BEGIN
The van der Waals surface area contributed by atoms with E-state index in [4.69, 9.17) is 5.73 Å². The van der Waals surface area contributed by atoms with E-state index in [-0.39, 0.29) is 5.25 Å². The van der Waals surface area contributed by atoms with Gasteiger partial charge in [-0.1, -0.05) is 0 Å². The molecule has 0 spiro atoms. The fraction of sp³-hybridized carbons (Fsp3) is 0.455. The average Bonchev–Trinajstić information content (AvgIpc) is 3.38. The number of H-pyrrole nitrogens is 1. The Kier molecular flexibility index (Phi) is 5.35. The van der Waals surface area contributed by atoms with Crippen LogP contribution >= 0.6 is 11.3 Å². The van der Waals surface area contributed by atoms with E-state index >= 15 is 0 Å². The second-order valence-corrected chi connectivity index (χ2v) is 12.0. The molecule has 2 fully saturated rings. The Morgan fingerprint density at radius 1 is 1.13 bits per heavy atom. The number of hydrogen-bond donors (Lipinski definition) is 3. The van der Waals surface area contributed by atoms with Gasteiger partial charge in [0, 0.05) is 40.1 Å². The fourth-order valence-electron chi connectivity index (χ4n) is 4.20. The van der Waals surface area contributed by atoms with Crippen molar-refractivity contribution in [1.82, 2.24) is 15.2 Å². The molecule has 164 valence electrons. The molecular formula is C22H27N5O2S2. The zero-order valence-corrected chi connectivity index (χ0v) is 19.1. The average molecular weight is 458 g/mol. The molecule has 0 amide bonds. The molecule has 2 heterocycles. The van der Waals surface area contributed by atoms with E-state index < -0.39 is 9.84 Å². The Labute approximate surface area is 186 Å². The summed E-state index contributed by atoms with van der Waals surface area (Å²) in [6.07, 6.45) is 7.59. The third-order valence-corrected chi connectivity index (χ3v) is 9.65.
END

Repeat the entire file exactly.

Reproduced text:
The van der Waals surface area contributed by atoms with E-state index in [4.69, 9.17) is 5.73 Å². The van der Waals surface area contributed by atoms with E-state index in [-0.39, 0.29) is 5.25 Å². The van der Waals surface area contributed by atoms with Gasteiger partial charge in [-0.1, -0.05) is 0 Å². The molecule has 0 spiro atoms. The fraction of sp³-hybridized carbons (Fsp3) is 0.455. The average Bonchev–Trinajstić information content (AvgIpc) is 3.38. The number of H-pyrrole nitrogens is 1. The Kier molecular flexibility index (Phi) is 5.35. The van der Waals surface area contributed by atoms with Crippen LogP contribution >= 0.6 is 11.3 Å². The van der Waals surface area contributed by atoms with E-state index >= 15 is 0 Å². The second-order valence-corrected chi connectivity index (χ2v) is 12.0. The molecule has 2 fully saturated rings. The Morgan fingerprint density at radius 1 is 1.13 bits per heavy atom. The number of hydrogen-bond donors (Lipinski definition) is 3. The van der Waals surface area contributed by atoms with Gasteiger partial charge in [0, 0.05) is 40.1 Å². The fourth-order valence-electron chi connectivity index (χ4n) is 4.20. The van der Waals surface area contributed by atoms with Crippen molar-refractivity contribution in [1.82, 2.24) is 15.2 Å². The molecule has 164 valence electrons. The molecular formula is C22H27N5O2S2. The zero-order valence-corrected chi connectivity index (χ0v) is 19.1. The average molecular weight is 458 g/mol. The molecule has 0 amide bonds. The molecule has 2 heterocycles. The van der Waals surface area contributed by atoms with E-state index < -0.39 is 9.84 Å². The Labute approximate surface area is 186 Å². The summed E-state index contributed by atoms with van der Waals surface area (Å²) in [6.07, 6.45) is 7.59. The third-order valence-corrected chi connectivity index (χ3v) is 9.65.